Buffalo DriveStation DDR review: Simple, affordable, and unbelievably fast

Setup
There's nothing to setting up the Buffalo DriveStation DDR. Out of the box, the drive is reformatted in NTFS so it works immediately with a Windows computer. For a Mac, you'll need to reformat the drive into HFS+ file system before you can write to it. Before you do this, make sure you back up the drive's preloaded software.

The drive comes preloaded with some utility software applications, including the Buffalo Cache Control tool for both Windows and Mac. This tool allows you to turn on the caching for writing only, for both writing and reading, or turn it off completely. When the caching is turned off, the drive works just like any regular USB 3.0 drive. By default, the Buffalo ships with caching turned on for both writing and reading; this is the setting you should use it with. So really, there's no reason to use the Buffalo Cache Control tool.

The Buffalo Cache Control tool allows for changing how caching works in the DriveStation DDR.
The Buffalo Cache Control tool allows for changing how caching works in the DriveStation DDR. Screenshot by Dong Ngo/CNET

Performance
I tested the Buffalo DriveStation DDR only with its caching turned on (the default settings) with both USB 3.0 and USB 2.0; the drive was spectacular.

When used with USB 3.0, it registered a sustained real-world speed of 216MBps for writing and 217MBps for reading. Note that I tested the drive with a host computer that's powered by a very fast solid-state drive, and these were about as fast as most SSDs could offer. By comparison, the fastest USB 3.0 drive I've reviewed offers just about 113MBps for writing and reading. Most Thunderbolt devices, including a very advanced one with RAID, offers less than 200MBps in the same test.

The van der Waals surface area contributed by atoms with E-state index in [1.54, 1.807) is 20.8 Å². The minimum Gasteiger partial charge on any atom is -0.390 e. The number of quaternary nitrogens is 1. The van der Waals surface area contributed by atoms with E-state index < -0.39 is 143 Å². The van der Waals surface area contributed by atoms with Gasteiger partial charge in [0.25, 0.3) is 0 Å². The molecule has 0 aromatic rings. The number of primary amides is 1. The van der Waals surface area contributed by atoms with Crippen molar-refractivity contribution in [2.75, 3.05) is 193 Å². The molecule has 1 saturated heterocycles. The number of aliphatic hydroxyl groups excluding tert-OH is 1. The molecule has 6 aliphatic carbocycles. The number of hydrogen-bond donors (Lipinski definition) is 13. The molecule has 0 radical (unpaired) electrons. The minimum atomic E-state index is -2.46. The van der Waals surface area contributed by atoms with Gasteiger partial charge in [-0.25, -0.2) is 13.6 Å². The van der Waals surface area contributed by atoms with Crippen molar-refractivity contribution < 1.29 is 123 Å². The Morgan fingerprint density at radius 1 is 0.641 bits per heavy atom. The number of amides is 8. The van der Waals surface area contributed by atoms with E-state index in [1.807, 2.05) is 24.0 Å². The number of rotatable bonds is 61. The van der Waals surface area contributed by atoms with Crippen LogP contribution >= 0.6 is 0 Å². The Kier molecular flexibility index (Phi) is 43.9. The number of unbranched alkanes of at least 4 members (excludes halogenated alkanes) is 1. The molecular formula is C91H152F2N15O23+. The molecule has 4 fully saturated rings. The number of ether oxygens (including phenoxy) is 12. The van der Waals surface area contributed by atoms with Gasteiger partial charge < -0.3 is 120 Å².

In other words, the Buffalo DriveStation DDR was shockingly fast for a single-volume storage device. Note that since USB 3.0 caps at 5Gbps (just half of Thunderbolt's current ceiling speed), advanced Thunderbolt-based storage systems can offer faster speed, but only when working with other such storage systems. In real-world usage, where external storage devices are connected to a host computer -- which has an internal storage speed cap of 6Gbps (SATA 3) -- the Buffalo DriveStation DDR is about as fast as you can get for now.

When used with USB 2.0, the drive's performance was about the same as most USB 2.0-based devices, however, averaging 28MBps and 37MBps for writing and reading, respectively. This is likely because of the limitation of USB 2.0. Using the Buffalo DriveStation DDR drive with a USB 2.0 port will greatly diminish what it has to offer.

The fanless drive was very quiet and remained relatively cool, even under heavy loads.

CNET Labs USB 2.0 external hard drive performance scores (in MBps)
(Longer bars indicate better performance)
Read
Write

Note that on the USB 3.0 chart below, the Thunderbolt devices' scores are only for reference. They were all tested using a Thunderbolt connection.

CNET Labs external hard drive USB 3.0 performance scores (in MBps)
(Longer bars indicate better performance)
Read
Write

Conclusion
Buffalo has done an excellent job with the DriveStation DDR by bringing stellar performance to budget external storage. Now you can get Thunderbolt-class performance, even faster in some cases, at a much lower cost. The Buffalo DriveStation DDR is easily the best single-volume desktop external hard drive on the market right now.

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Quick Specifications

  • Release date May. 6, 2013
About The Author

CNET editor Dong Ngo has been involved with technology since 2000, starting with testing gadgets and writing code for CNET Labs' benchmarks. He now manages CNET San Francisco Labs, reviews networking and storage products, and also writes about other topics from online security to new gadgets and how technology impacts the life of people around the world.